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In a move which has made history, Iceland has become the first country in the world to make it illegal to pay men more than women.

It has been established that the new legislation, which came into force on Monday, will make it necessary for companies and government agencies with more than 25 employees to obtain government certification for their equal-pay policies.

Failure to comply with the legislation, which represents the country's mission to eradicate the gender pay gap by 2022, will result in monetary fines.

Board member of the Icelandic Women's Rights Association, Dagny Osk Aradottir Pind, elaborated on the new system, saying: "It's a mechanism to ensure women and men are being paid equally."

"We have had legislation saying that pay should be equal for men and women for decades now but we still have a pay gap."

"Women have been talking about this for decades and I really feel that we have managed to raise awareness, and we have managed to get to the point that people realise that the legislation we have had in place is not working, and we need to do something more," Pind added.

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Legislation which would decriminalise all acts of domestic violence, excluding rape and serious bodily harm, is currently making its way through parliament in Russia.

Having already passed one reading in the lower house of the Russian parliament, the measure will likely become law if it is passed at a second reading on Wednesday.

The measure must go through a third reading in addition to a final reading in the upper house, however these particular readings are generally considered little more than formalities.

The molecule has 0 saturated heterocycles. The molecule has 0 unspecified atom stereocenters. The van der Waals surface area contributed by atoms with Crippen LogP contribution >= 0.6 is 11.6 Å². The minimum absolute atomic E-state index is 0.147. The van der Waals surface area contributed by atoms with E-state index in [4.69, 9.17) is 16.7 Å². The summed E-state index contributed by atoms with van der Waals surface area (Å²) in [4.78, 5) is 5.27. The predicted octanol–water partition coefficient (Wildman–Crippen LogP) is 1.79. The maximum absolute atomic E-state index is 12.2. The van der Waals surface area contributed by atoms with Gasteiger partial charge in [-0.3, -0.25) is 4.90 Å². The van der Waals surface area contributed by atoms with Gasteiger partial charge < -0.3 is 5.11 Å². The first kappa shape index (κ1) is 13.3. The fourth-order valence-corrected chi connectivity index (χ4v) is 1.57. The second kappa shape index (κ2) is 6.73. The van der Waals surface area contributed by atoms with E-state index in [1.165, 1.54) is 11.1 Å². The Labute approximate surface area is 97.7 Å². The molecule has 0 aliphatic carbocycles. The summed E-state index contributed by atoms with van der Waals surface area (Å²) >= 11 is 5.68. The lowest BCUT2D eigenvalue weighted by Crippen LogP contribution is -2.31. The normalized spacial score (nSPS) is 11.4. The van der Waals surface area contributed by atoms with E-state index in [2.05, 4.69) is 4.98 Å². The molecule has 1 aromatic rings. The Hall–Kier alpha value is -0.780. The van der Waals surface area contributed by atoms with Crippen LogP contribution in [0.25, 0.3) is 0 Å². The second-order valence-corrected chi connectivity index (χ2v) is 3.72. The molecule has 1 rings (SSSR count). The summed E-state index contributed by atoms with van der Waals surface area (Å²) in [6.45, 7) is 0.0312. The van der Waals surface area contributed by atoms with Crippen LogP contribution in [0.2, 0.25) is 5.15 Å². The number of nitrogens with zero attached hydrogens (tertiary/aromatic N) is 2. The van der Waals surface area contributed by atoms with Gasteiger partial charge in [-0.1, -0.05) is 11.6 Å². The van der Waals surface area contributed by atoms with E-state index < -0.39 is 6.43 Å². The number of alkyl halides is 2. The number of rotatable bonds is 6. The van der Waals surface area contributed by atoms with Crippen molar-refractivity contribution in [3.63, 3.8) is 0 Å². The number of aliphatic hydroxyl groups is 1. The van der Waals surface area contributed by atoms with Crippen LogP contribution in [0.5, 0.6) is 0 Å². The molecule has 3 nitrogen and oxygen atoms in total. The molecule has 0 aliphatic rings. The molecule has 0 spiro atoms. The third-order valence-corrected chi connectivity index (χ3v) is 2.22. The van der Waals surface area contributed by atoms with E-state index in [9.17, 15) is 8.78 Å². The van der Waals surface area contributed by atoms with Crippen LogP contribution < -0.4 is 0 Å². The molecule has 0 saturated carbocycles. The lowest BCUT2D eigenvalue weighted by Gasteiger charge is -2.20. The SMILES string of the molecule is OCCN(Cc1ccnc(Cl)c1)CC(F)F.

Commenting on the controversy stemming from the proposed legislation, Russian expert, Yulia Gorbunova of Human Rights Watch, appealed to lawmakers to consider the risks associated with passing the law.

"Passage of this law would be a huge step backward for Russia, where victims of domestic violence already face enormous obstacles to getting help or justice," she said.

"The domestic violence bill would reduce penalties for abusers and put victims’ lives at even greater risk," she added,

As it stands, domestic battery in Russia is punishable by two years imprisonment, but this is rarely enforced.

Should the controversial law be passed over the coming weeks, battering a spouse will only become punishable by either a fine of less than $500, a nominal 15 days of 'administrative arrest', or community service.

40 women in Russia die every day at the hands of their spouse which equates with a staggering 14,000 women every year.